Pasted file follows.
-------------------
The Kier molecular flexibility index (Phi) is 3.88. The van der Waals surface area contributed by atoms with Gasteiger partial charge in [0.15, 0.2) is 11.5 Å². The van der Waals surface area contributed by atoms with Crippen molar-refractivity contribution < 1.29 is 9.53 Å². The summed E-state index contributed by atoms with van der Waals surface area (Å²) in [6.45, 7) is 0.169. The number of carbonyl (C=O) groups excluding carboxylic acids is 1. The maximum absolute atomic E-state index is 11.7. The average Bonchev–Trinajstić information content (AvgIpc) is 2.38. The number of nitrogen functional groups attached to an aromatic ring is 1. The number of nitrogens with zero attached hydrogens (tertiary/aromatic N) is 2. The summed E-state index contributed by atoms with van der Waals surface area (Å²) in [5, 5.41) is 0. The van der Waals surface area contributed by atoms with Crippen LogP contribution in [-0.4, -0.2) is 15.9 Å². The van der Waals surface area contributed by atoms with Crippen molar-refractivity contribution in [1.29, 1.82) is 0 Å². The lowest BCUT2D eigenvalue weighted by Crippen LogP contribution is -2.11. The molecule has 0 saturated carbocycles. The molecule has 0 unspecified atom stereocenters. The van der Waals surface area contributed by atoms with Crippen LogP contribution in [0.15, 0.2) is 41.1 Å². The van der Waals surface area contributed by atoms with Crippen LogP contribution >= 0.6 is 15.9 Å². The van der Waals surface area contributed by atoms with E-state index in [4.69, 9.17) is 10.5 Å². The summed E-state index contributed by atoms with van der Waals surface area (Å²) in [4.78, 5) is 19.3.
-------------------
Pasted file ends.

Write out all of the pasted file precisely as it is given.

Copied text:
The Kier molecular flexibility index (Phi) is 3.88. The van der Waals surface area contributed by atoms with Gasteiger partial charge in [0.15, 0.2) is 11.5 Å². The van der Waals surface area contributed by atoms with Crippen molar-refractivity contribution < 1.29 is 9.53 Å². The summed E-state index contributed by atoms with van der Waals surface area (Å²) in [6.45, 7) is 0.169. The number of carbonyl (C=O) groups excluding carboxylic acids is 1. The maximum absolute atomic E-state index is 11.7. The average Bonchev–Trinajstić information content (AvgIpc) is 2.38. The number of nitrogen functional groups attached to an aromatic ring is 1. The number of nitrogens with zero attached hydrogens (tertiary/aromatic N) is 2. The summed E-state index contributed by atoms with van der Waals surface area (Å²) in [5, 5.41) is 0. The van der Waals surface area contributed by atoms with Crippen LogP contribution in [-0.4, -0.2) is 15.9 Å². The van der Waals surface area contributed by atoms with Crippen molar-refractivity contribution in [1.29, 1.82) is 0 Å². The lowest BCUT2D eigenvalue weighted by Crippen LogP contribution is -2.11. The molecule has 0 saturated carbocycles. The molecule has 0 unspecified atom stereocenters. The van der Waals surface area contributed by atoms with Crippen LogP contribution in [0.15, 0.2) is 41.1 Å². The van der Waals surface area contributed by atoms with Crippen LogP contribution >= 0.6 is 15.9 Å². The van der Waals surface area contributed by atoms with E-state index in [4.69, 9.17) is 10.5 Å². The summed E-state index contributed by atoms with van der Waals surface area (Å²) in [4.78, 5) is 19.3.